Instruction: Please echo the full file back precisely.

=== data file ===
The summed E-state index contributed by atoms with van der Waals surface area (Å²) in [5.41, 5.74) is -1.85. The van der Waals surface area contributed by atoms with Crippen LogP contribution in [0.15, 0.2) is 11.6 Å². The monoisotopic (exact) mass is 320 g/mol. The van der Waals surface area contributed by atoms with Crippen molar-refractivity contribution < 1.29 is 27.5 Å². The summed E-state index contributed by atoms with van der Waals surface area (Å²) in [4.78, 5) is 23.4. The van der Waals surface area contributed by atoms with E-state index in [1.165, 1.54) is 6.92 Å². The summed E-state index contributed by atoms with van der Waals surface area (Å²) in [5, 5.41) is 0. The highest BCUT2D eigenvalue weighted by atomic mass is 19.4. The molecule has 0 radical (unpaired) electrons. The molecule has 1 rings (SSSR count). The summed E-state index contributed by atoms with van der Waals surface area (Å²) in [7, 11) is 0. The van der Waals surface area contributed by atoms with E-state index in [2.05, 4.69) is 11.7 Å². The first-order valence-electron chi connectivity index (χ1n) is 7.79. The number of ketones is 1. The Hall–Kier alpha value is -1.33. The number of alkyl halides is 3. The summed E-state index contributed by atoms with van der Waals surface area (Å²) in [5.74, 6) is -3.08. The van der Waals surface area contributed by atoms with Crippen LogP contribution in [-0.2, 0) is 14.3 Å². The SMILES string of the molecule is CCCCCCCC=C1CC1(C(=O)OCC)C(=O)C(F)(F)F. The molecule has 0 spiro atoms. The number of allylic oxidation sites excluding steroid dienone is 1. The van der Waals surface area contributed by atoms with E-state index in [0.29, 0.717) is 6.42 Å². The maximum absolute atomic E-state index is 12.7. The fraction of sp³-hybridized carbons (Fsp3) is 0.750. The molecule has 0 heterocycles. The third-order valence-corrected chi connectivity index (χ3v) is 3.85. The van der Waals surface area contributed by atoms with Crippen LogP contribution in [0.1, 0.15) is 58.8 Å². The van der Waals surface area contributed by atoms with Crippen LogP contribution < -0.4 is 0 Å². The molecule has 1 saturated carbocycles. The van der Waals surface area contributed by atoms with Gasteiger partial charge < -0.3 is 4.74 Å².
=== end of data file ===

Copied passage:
The summed E-state index contributed by atoms with van der Waals surface area (Å²) in [5.41, 5.74) is -1.85. The van der Waals surface area contributed by atoms with Crippen LogP contribution in [0.15, 0.2) is 11.6 Å². The monoisotopic (exact) mass is 320 g/mol. The van der Waals surface area contributed by atoms with Crippen molar-refractivity contribution < 1.29 is 27.5 Å². The summed E-state index contributed by atoms with van der Waals surface area (Å²) in [4.78, 5) is 23.4. The van der Waals surface area contributed by atoms with E-state index in [1.165, 1.54) is 6.92 Å². The summed E-state index contributed by atoms with van der Waals surface area (Å²) in [5, 5.41) is 0. The highest BCUT2D eigenvalue weighted by atomic mass is 19.4. The molecule has 0 radical (unpaired) electrons. The molecule has 1 rings (SSSR count). The summed E-state index contributed by atoms with van der Waals surface area (Å²) in [7, 11) is 0. The van der Waals surface area contributed by atoms with E-state index in [2.05, 4.69) is 11.7 Å². The first-order valence-electron chi connectivity index (χ1n) is 7.79. The number of ketones is 1. The Hall–Kier alpha value is -1.33. The number of alkyl halides is 3. The summed E-state index contributed by atoms with van der Waals surface area (Å²) in [5.74, 6) is -3.08. The van der Waals surface area contributed by atoms with Crippen LogP contribution in [-0.2, 0) is 14.3 Å². The SMILES string of the molecule is CCCCCCCC=C1CC1(C(=O)OCC)C(=O)C(F)(F)F. The molecule has 0 spiro atoms. The number of allylic oxidation sites excluding steroid dienone is 1. The van der Waals surface area contributed by atoms with E-state index in [0.29, 0.717) is 6.42 Å². The maximum absolute atomic E-state index is 12.7. The fraction of sp³-hybridized carbons (Fsp3) is 0.750. The molecule has 0 heterocycles. The third-order valence-corrected chi connectivity index (χ3v) is 3.85. The van der Waals surface area contributed by atoms with Crippen LogP contribution in [0.1, 0.15) is 58.8 Å². The van der Waals surface area contributed by atoms with Crippen LogP contribution < -0.4 is 0 Å². The molecule has 1 saturated carbocycles. The van der Waals surface area contributed by atoms with Gasteiger partial charge < -0.3 is 4.74 Å².